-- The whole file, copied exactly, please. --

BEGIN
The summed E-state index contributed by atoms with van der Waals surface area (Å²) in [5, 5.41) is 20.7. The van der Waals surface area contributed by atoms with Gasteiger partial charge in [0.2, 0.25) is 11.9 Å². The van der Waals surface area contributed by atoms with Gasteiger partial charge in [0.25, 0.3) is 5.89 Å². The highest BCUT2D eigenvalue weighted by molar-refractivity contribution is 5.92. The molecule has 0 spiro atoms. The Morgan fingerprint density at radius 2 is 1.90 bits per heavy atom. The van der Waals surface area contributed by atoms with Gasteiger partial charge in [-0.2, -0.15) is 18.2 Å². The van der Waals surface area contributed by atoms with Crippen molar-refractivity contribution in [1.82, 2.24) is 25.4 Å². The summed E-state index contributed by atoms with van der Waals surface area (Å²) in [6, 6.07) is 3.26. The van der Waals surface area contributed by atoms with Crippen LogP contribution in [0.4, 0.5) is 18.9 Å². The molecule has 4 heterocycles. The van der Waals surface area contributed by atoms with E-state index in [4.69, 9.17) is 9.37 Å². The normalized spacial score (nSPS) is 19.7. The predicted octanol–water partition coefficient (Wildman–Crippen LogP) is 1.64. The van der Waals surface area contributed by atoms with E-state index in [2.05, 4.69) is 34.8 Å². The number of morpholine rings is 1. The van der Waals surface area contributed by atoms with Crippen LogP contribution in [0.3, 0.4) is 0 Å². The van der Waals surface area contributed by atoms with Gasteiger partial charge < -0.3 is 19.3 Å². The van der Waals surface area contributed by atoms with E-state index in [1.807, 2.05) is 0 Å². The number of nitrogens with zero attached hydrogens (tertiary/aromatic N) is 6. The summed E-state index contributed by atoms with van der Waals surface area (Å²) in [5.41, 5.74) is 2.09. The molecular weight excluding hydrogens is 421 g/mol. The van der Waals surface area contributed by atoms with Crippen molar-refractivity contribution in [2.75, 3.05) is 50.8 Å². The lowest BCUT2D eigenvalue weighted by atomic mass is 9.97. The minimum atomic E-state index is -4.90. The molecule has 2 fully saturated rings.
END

The summed E-state index contributed by atoms with van der Waals surface area (Å²) in [5, 5.41) is 20.7. The van der Waals surface area contributed by atoms with Gasteiger partial charge in [0.2, 0.25) is 11.9 Å². The van der Waals surface area contributed by atoms with Gasteiger partial charge in [0.25, 0.3) is 5.89 Å². The highest BCUT2D eigenvalue weighted by molar-refractivity contribution is 5.92. The molecule has 0 spiro atoms. The Morgan fingerprint density at radius 2 is 1.90 bits per heavy atom. The van der Waals surface area contributed by atoms with Gasteiger partial charge in [-0.2, -0.15) is 18.2 Å². The van der Waals surface area contributed by atoms with Crippen molar-refractivity contribution in [1.82, 2.24) is 25.4 Å². The summed E-state index contributed by atoms with van der Waals surface area (Å²) in [6, 6.07) is 3.26. The van der Waals surface area contributed by atoms with Crippen LogP contribution in [0.4, 0.5) is 18.9 Å². The molecule has 4 heterocycles. The van der Waals surface area contributed by atoms with E-state index in [4.69, 9.17) is 9.37 Å². The normalized spacial score (nSPS) is 19.7. The predicted octanol–water partition coefficient (Wildman–Crippen LogP) is 1.64. The van der Waals surface area contributed by atoms with E-state index in [2.05, 4.69) is 34.8 Å². The number of morpholine rings is 1. The van der Waals surface area contributed by atoms with Crippen LogP contribution in [0.3, 0.4) is 0 Å². The van der Waals surface area contributed by atoms with Gasteiger partial charge < -0.3 is 19.3 Å². The van der Waals surface area contributed by atoms with E-state index in [1.807, 2.05) is 0 Å². The number of nitrogens with zero attached hydrogens (tertiary/aromatic N) is 6. The summed E-state index contributed by atoms with van der Waals surface area (Å²) in [5.41, 5.74) is 2.09. The molecular weight excluding hydrogens is 421 g/mol. The van der Waals surface area contributed by atoms with Crippen molar-refractivity contribution in [2.75, 3.05) is 50.8 Å². The lowest BCUT2D eigenvalue weighted by atomic mass is 9.97. The minimum atomic E-state index is -4.90. The molecule has 2 fully saturated rings.